Reflections on the Commission on Race and Ethnic Disparities Report
News 25th October 2019 4 minutes read
Moving beyond focussing purely on ﬁnancials is key in tapping into the full beneﬁts of supporting employee mental health, according to delegates at the recent Mad World Summit.
The think tank hosted by David Sayers, Director, CFO and Board Practice at Green Park and chaired by Isabel Berwick, Executive Editor of Work and Careers at the Financial Times, oﬀered a closed door setting where senior business professionals could privately share their thoughts on building the business case for improving mental health and wellbeing in the workplace.
Introducing the session, David Sayers said that as mental health challenges are complex there was “no silver bullet” to tackle mental health issues, but the session would allow attendees to “share our ﬁndings and learn from one another’s experiences”. The FT’s Isabel Berwick said the event would help C-suite leaders “build a business case for improving and supporting workplace mental health and wellbeing.”
Richard Heron, Vice-President for Health and Chief Medical Oﬃcer at BP, kicked oﬀ the session with a presentation about his employer’s journey on mental health. The company has a range of mental health initiatives including regular events to raise awareness, e-learning materials on recognising and managing stress and mental health elements within leadership training programmes.
Focus on business objectives to inﬂuence the board
“I’m not going to try and out-ﬁnance any CFO,” Heron emphasised at the beginning of the talk. “I’m not going to talk ROI or EBITDA or anything like that.”
The key focus of the talk was the process of bringing C-levels on board. When approaching them, you have to know what’s on their mind, the business’s objectives and be clear why focussing on mental health will help them to achieve them.
To overcome this gap in priorities between HR and the CFO, Heron cited the important role of data. However, crucially, he argued that more data doesn’t mean better. He used the example of Christopher Columbus (“one of the best inﬂuencers I’ve ever known of”) who managed to convince royalty to back his expedition to North America based on “only three pieces of data and two tools at any one time.”
You have to ask what the data is telling you, said Heron, and “why should it keep you up at night?”
He used a formula to explain the process of launching a mental health initiative. The pain of implementation needs to be smaller than the combination of the strength of the vision, dissatisfaction with the status quo and the ﬁrst steps already taken.
“If they aren’t dissatisﬁed enough [with the current state of aﬀairs], I need to show them why they should be."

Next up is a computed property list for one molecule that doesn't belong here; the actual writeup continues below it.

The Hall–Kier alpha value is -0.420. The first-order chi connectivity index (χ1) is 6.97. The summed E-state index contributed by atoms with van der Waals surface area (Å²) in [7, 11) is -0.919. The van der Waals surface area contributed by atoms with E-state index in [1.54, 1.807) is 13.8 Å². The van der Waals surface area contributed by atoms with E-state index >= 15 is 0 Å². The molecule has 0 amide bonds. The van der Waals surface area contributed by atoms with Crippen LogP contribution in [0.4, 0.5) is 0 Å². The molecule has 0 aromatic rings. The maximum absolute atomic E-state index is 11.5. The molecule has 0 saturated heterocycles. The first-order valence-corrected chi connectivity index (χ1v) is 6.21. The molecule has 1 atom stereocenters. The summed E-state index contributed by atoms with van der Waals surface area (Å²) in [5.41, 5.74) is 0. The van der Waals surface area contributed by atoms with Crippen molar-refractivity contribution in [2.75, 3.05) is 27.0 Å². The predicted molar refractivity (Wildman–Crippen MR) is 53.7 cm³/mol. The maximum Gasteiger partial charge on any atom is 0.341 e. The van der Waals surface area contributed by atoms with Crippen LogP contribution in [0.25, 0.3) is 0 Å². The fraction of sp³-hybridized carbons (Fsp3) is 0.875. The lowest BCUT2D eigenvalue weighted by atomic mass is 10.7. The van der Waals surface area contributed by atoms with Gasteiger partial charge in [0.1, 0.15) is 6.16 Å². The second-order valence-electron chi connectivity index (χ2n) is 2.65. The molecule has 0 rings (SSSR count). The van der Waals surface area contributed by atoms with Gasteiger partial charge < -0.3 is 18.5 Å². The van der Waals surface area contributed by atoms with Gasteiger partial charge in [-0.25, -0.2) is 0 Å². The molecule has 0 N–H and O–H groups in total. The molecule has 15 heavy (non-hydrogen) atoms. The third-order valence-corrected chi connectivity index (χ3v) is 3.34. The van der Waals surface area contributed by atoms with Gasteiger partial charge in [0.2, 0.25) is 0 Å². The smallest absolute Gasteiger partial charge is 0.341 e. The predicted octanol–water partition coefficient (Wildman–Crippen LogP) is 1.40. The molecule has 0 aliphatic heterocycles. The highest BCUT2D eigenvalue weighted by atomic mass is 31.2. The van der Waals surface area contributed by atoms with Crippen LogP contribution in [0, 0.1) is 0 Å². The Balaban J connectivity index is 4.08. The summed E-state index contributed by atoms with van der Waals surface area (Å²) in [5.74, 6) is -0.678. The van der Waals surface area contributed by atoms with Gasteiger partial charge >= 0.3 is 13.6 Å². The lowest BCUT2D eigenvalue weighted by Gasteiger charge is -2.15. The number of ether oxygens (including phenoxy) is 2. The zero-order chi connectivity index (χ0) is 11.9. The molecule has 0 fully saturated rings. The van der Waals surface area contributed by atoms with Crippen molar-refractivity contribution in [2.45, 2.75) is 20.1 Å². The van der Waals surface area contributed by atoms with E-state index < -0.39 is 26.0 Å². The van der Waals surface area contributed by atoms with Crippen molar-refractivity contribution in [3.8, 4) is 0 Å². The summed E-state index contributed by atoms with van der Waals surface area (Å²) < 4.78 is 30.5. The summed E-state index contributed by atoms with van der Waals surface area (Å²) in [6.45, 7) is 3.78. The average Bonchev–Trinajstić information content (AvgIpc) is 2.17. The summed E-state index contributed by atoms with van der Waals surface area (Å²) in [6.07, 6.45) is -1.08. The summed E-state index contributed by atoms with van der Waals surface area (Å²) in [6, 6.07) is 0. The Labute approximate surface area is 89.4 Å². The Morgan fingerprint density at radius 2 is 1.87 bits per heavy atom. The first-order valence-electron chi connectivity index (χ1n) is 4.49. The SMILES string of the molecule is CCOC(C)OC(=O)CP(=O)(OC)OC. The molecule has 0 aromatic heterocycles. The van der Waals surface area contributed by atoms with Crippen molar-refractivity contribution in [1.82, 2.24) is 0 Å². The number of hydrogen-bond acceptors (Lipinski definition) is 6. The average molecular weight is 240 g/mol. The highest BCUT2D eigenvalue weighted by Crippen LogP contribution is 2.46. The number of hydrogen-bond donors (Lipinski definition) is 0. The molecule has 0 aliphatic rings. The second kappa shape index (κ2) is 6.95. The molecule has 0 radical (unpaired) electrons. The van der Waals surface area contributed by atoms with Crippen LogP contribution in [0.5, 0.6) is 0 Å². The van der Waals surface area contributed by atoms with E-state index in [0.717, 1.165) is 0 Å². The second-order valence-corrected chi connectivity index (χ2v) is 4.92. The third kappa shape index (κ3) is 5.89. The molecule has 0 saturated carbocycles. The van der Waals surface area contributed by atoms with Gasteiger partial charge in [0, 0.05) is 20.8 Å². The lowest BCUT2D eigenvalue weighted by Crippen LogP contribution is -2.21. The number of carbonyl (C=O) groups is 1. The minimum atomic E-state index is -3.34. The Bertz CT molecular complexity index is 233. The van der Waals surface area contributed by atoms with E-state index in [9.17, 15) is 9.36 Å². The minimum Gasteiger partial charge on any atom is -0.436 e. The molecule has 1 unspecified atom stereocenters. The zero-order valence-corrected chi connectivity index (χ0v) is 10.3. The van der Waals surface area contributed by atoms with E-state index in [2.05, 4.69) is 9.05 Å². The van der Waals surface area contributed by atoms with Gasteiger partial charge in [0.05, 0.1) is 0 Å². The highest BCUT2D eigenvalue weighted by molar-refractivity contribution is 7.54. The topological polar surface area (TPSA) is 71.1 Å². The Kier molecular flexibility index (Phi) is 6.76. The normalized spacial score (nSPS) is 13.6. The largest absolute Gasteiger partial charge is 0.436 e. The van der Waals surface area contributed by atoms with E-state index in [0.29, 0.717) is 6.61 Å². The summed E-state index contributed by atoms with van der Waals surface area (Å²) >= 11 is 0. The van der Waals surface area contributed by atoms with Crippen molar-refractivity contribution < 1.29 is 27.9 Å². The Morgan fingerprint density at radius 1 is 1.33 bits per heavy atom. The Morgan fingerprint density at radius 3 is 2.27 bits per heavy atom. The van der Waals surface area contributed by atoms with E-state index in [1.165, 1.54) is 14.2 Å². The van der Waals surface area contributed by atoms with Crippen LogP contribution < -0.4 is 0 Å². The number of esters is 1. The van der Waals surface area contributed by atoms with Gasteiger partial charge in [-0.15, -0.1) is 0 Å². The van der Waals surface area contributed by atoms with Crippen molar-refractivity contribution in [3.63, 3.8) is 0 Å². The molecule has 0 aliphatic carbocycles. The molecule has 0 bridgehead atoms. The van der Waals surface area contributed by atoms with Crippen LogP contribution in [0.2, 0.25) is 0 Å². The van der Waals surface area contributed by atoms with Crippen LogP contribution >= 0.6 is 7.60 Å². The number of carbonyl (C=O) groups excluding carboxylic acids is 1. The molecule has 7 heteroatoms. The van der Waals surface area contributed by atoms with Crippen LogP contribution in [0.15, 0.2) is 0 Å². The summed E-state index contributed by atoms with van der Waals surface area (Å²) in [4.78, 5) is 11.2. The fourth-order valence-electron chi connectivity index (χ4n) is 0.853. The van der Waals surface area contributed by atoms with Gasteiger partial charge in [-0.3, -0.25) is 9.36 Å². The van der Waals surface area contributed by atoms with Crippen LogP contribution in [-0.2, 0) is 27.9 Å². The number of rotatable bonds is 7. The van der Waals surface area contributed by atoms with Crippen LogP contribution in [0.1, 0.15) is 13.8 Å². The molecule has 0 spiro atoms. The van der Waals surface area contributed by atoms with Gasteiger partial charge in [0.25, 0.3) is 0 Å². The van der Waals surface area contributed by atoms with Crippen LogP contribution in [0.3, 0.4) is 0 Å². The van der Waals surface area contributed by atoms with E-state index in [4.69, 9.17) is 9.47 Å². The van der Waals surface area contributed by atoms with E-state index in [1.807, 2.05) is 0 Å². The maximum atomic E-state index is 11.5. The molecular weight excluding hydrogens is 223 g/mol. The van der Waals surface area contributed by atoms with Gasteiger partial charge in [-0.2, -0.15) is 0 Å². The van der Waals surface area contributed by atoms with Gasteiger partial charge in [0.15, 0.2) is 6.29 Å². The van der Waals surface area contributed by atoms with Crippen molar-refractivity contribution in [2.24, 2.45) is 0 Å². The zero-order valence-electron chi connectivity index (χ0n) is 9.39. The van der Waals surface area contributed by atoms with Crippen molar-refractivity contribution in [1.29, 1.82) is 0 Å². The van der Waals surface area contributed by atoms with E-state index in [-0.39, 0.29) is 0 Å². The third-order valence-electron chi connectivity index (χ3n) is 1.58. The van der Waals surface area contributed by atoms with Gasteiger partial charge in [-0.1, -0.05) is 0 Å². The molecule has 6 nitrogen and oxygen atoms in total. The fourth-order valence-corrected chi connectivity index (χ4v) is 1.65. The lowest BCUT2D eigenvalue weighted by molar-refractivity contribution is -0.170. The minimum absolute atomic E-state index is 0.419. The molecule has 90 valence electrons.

Moving beyond converting the C-suite
Once the C-suite has been won over by the data, Heron said, follow the same “evidence-based, authoritative” approach to ﬁnd the solution. For example, BP conducted a study assessing the impacts of cognitive behavioural therapy on a group of lawyers to see how it improved their sleeping patterns.
When formerly sceptical C-levels are won over and become what Heron calls “converts”, they become important symbols of change within an organisation which, in turn, win further converts.
“When leaders authentically care then business outcomes improve,” Heron said. “There is a whole range of business outcomes correlated to the degree to which leaders authentically care.”
After the presentation, delegates were invited to discuss two questions: how mental health impacts business outcomes and the obstacles in addressing mental health issues.
Outcomes and challenges
Some of the delegates highlighted fundamental changes that were taking place in the relationship between employee mental health and business outcomes.
One noted how the Business Roundtable, a group of CEOs of nearly 200 major U.S. corporations, had recently incorporated employees into its deﬁnition of stakeholders as opposed to just shareholders.
They added that a new focus on mental health could form part of a wider reassessing of the role of business, alongside other improvements in corporate governance. BP’s Heron added that a strong business does not just make money or keep customers but functions as a part of society.
The crucial point was that taking this less proﬁt-oriented approach not only didn’t damage business but even improved it. One attendee said that not only did her company’s resilience programmes help people feel good about themselves but it also led to them ﬁelding more calls and selling more products.
One commonly mentioned obstacle was communication. One attendee spoke of the importance of managers learning to recognise warning signs and creating dialogues with teams.
Opening up these communication channels, whether through direct conversation or other means of reporting, was crucial, the attendee added. Heron responded that attendees should get their employee assistance programme to train managers in how to open up this communication.
There is still a way to go though, noted one attendee. Even with buy-in from the top of the organisation, there are still barriers such as perceived stigma, with employees potentially concerned that their career and promotion could be impacted by admitting to mental health issues. Another attendee noted that this led to diﬃculties in ﬁnding role models who were willing to speak out about their mental health. This highlights the signiﬁcant role Health and Wellbeing leaders can play as advocates of those who cannot speak out for themselves in the journey to address these perceptions.